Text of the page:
Andrew, talking about the last single, explains that “‘Blue Skies’ wasn’t blue in a Sid James, luminous skies way, it was blue like Billie Holiday, and that’s what the song meant, ‘I’m really really fuckin’ blue.’ The whole song was just an escape from misery. And funfairs and heartbreak wasn’t an optimistic thing – it was like a snapshot between being sick in the toilets and kicking your heels running outside the pub.” The tightrope between happiness and despair.

In the past few turbulent years there have been times when everything seemed to fall apart, when all the hope in the world appeared to disappear. Phil accepts that “the band’s the one thing that keeps us together, and sometimes that doesn’t even look like it can”. Last December the band had just signed their album deal and seemed, as ever, on the cusp of something important, when the band visibly fell apart on stage, at a gig to celebrate some of their fans’ birthdays, no less.

There were fists flying, recriminations yelled and, later, apologies hollered across the venue while the crowd watched disbelieving and open-mouthed. In Andrew’s summary, Zachery, more than a little worse for wear, “turned up as Batman and tried to maim me onstage”. It sounds bizarre, and Zac admits that “we can look back at it now and laugh”, but “at the time it was terrible, it was breaking all of our hearts”.

Zac concedes that he’s undergone some drastic self-improvement since that night, and the lyrics of the song “Convince Me”, written in the aftermath of the incident, are a testament to that: “Convince me you’ve changed” is the chant pleaded in the chorus. There came, it seems, a point where it became clear to the band that, in Zac’s words, “we realised that it’s the only thing in our lives”.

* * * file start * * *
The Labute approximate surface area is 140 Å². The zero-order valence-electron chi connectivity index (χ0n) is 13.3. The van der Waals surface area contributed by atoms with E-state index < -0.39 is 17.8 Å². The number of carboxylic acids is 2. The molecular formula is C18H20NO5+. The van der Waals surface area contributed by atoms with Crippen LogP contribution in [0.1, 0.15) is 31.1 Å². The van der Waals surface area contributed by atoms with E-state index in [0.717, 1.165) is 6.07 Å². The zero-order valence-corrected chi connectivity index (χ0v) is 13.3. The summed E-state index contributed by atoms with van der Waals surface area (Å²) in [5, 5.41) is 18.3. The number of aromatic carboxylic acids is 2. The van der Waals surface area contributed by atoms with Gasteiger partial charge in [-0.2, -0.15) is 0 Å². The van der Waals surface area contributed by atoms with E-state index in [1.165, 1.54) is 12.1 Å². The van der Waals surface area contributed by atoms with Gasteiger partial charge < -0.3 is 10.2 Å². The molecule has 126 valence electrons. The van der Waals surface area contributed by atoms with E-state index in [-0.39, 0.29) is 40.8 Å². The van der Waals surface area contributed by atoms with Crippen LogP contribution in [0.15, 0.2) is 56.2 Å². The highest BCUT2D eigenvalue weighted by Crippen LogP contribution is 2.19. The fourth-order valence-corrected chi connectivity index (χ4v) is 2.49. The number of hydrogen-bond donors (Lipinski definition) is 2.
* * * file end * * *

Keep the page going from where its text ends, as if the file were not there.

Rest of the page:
Late last year in the NME Razorlight’s Johnny Borrell took some rare time out from fluffing his own ego to claim that Andrew Pearson was the man who should be in that paper’s “Cool List” of 2004. Andrew, with a smile, remarks, “It’s often said, by himself, that he’s a genius, and that was confirmation of his talent, his insights, and his visions of the future.”

Daniel notes that the rest of his comments were also rather perceptive, Borrell acknowledging that The Needs are “one of those bands where it feels like they’re breaking up every time you see them”. While both Zac and Daniel accept that genuine vulnerability and a certain volatility on stage is perhaps a necessary requirement for a band to remain honest and exciting, all are happy that the band have taken a step back from that edge they seemed so close to falling from last December. The first thing Andrew says today is, “The thing I’m most proud of is that we’re still together, and we still play together, we still enjoy it. We’re still trying to get somewhere else, still trying to write better and better songs.”

Since then the band have enjoyed mixed fortunes. The last single, “Blue Skies” sold well but should have charted higher, and while the album sessions and accompanying tour have been a clear success, behind the scenes label difficulties have delayed its release slightly.

Despite these minor setbacks there’s a quiet confidence about this band – not the arrogance and brainless swagger of some, but an assured self-belief that this band has the songs which will compel people to take notice. As Zac simply says, “The songs are great songs,” and on their release, snobbery, misconceptions and cynicism about The Needs will evaporate.

Earlier I described the honesty of the band as their strongest virtue. The reason for that is the honesty in the songs they write and the music that they play. To jump on a bandwagon and grab the headlines is easy enough, but the success it brings is transitory and empty. To stick to the truth in making the music that you want to make, and in the words that you use, is far more worthy, and will always be recognized in time.

When talking about the production of the album Andrew calmly states, “I doubt there’s anyone in London, a band, that could come and sit in this pub and write a better song than we could.” Playing back the songs that The Needs have produced this summer, it would take a brave man to disagree.